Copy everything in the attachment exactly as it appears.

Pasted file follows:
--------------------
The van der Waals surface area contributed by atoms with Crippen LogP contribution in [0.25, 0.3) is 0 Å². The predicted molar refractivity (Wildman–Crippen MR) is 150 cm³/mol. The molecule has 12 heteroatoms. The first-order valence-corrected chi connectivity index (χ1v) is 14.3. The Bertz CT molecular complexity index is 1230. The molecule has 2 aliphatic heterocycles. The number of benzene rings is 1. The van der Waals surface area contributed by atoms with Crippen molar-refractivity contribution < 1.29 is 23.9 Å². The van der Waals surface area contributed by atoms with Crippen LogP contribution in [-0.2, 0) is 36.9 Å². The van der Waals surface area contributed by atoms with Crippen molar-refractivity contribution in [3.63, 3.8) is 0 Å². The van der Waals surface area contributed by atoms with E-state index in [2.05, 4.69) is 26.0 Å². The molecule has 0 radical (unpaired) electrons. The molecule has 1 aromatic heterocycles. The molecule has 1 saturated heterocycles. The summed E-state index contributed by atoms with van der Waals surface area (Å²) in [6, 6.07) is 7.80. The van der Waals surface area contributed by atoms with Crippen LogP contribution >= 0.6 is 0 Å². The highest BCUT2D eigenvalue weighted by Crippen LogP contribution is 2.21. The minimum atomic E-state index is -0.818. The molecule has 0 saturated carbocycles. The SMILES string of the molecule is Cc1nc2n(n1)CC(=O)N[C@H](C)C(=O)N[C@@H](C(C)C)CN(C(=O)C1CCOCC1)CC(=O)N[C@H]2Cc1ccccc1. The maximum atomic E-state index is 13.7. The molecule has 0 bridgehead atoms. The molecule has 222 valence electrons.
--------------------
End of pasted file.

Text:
The van der Waals surface area contributed by atoms with Crippen LogP contribution in [0.25, 0.3) is 0 Å². The predicted molar refractivity (Wildman–Crippen MR) is 150 cm³/mol. The molecule has 12 heteroatoms. The first-order valence-corrected chi connectivity index (χ1v) is 14.3. The Bertz CT molecular complexity index is 1230. The molecule has 2 aliphatic heterocycles. The number of benzene rings is 1. The van der Waals surface area contributed by atoms with Crippen molar-refractivity contribution < 1.29 is 23.9 Å². The van der Waals surface area contributed by atoms with Crippen LogP contribution in [-0.2, 0) is 36.9 Å². The van der Waals surface area contributed by atoms with Crippen molar-refractivity contribution in [3.63, 3.8) is 0 Å². The van der Waals surface area contributed by atoms with E-state index in [2.05, 4.69) is 26.0 Å². The molecule has 0 radical (unpaired) electrons. The molecule has 1 aromatic heterocycles. The molecule has 1 saturated heterocycles. The summed E-state index contributed by atoms with van der Waals surface area (Å²) in [6, 6.07) is 7.80. The van der Waals surface area contributed by atoms with Crippen LogP contribution >= 0.6 is 0 Å². The highest BCUT2D eigenvalue weighted by Crippen LogP contribution is 2.21. The minimum atomic E-state index is -0.818. The molecule has 0 saturated carbocycles. The SMILES string of the molecule is Cc1nc2n(n1)CC(=O)N[C@H](C)C(=O)N[C@@H](C(C)C)CN(C(=O)C1CCOCC1)CC(=O)N[C@H]2Cc1ccccc1. The maximum atomic E-state index is 13.7. The molecule has 0 bridgehead atoms. The molecule has 222 valence electrons.